China and its Discontents

Dissecting the Global Times’ Nationalism

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According to the Financial Times, the Global Times recently published an editorial calling for the Chinese government to revisit the sovereignty of Okinawa as part of the ongoing Senkaku/Diaoyu Islands dispute between Japan and China. China might have good strategic reasons for wanting an independent Okinawa given that the U.S. based nuclear missiles at Okinawa during the Cold War, which were aimed at Beijing and Shanghai (before the U.S. was aware of the Sino-Soviet Split). But the nationalists referred to in the FT article neglect the strategic dimension for the historical, justifying their position instead on the fact that Okinawa was a Chinese tributary state in the 15th Century.

Of course, this is just one instance in which China has used historical artifacts to justify its claims in the many territorial clashes it has with its neighbors. Perhaps the best known instance of this tactic is China’s nine-dash line claim of sovereignty over nearly the entirety of the South China Sea. China’s justification of the nine-dash line is an exercise in studied ambiguity. The territory within the line was first claimed only in 1947 by the then Nationalist government. The PRC continued the Nationalist argument in two ways: 1) Claiming the entire South China Sea and all islands therein using terms such as “sovereign” or “historic” waters that are unsupported by the UN Convention on the Law of the Sea (UNCLOS), and 2) Claiming the islands themselves as a basis to claim jurisdiction over territorial waters and exclusive economic zones (EEZ) around those islands, even though EEZs cannot be claimed around islands which support no human habitation or economic activity (which includes most of the islands in question, many of which are little more than bare rocks). China’s extralegal claims not only complicate access rights to fishing and resource extraction, but could also impede the freedom of navigation for the U.S. Navy and others.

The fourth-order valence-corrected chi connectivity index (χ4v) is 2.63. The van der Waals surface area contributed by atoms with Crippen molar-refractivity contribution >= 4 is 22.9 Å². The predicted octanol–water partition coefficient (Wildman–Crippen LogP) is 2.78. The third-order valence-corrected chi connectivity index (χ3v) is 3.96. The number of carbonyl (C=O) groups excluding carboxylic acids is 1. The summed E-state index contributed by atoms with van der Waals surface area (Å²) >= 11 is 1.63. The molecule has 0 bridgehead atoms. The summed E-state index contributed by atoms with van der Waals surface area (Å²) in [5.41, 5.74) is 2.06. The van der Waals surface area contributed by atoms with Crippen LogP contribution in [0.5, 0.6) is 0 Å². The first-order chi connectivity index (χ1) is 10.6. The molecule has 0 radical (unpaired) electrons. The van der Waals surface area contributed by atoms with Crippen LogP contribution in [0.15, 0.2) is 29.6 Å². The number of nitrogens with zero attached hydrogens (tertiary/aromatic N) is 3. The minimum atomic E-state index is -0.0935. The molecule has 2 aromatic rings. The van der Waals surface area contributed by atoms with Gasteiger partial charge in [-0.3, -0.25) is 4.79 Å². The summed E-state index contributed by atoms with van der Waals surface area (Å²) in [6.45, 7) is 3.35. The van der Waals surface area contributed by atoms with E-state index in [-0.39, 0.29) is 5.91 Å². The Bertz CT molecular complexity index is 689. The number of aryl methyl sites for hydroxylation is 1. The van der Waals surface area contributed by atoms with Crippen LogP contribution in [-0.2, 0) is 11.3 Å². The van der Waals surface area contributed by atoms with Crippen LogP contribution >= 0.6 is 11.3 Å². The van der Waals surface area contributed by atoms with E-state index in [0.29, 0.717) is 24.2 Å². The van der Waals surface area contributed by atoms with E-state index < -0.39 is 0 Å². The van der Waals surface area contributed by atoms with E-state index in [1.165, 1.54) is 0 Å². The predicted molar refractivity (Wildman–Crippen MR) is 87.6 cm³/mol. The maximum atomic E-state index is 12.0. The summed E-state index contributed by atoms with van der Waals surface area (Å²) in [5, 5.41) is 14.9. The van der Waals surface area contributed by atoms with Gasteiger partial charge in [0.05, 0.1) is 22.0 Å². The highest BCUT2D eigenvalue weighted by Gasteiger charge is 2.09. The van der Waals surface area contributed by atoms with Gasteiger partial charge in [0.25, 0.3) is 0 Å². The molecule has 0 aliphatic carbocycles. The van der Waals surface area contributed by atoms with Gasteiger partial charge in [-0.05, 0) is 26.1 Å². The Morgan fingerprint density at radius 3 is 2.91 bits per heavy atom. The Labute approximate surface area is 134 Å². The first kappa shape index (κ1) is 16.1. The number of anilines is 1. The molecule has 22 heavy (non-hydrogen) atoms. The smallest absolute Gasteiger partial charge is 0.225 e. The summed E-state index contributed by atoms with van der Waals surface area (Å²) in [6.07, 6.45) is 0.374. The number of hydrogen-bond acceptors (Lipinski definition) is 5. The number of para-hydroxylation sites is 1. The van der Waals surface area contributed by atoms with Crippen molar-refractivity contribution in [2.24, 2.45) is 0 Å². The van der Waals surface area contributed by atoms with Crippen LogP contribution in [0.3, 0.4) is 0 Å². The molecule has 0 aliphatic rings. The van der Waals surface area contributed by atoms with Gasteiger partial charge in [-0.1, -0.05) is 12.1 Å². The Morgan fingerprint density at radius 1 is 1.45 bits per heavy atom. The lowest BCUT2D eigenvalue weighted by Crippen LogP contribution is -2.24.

China’s claims are dubious on a number of other grounds. To begin with, China’s borders have varied wildly over the course of millennia, and its territorial claims have changed in a much shorter timeframe. As Peter Dutton at the U.S. Naval War College notes, China, Vietnam, the Philippines, and Malaysia have historically all shared access to the South China Sea. Furthermore, even if Beijing’s argument concerning history and tributary states were to stand, China is hardly the only country to have lost former territories over the course of time—most European countries once ruled over areas far beyond their current borders. In this context, China’s claims are no different than modern-day Great Britain laying claim to France because of the House of Plantagenet, or Spain claiming nearly all of Latin America because of its colonial past. Indeed, according to Beijing’s logic, Mongolia can claim the Chinese homeland as its own.

Returning to the Global Times op-ed (which appears to have only been published in Chinese, not English), it is clear that the editorial is mainly about the Diaoyu Islands, not Okinawa. The op-ed proclaims: “In China’s struggle over the Diaoyu Islands problem, Japan does not have any hope of winning. China has sufficient resources and means, and enough official and public will to confront Japan over the Diaoyu Islands,” continuing with a four-point bulletin on how to do so (which includes increasing China’s naval presence in the area and enlisting the help of the Taiwanese). And then at the very end, the editorial mentions “revisit[ing] Okinawan sovereignty”—but it seems like the author (Hu Xijin, perhaps?) only really means for it to be a psychological ploy to “curb Japan’s attitude over the Diaoyu Islands.

But this is all your average, every-day kind of talk among nationalists in China. What was really surprising was the final conclusion: “Of course, China does not have to actively make life difficult for Japan and squeeze China and Japan into a confrontation at the point of a bull’s horn. China doesn’t need Japan to be friendly—it only has to play out the results of its chess game with Japan, and be bold enough to use its strength to bring Japan to its senses…After a few rounds, Japan will reconsider its proper behavior.”

Chinese nationalists can’t possibly believe this. Calling for irrational and provocative military action is one thing—but expecting Japan and probably the rest of the Western Pacific to react as tributary states of yore? This is a serious misappraisal of the intentions of those countries involved with China in territorial disputes. This sort of thinking, if anyone in power actually believes it, will not only detonate what little cooperation on territorial disputes that still exists, but might actually lead to military conflict. This sort of hubris isn’t unique to China—it seems pretty similar to the Bush administration’s prediction that the Iraqis would ‘greet us as liberators’ in 2003. But it didn’t belong in any government’s rhetoric then and it doesn’t now.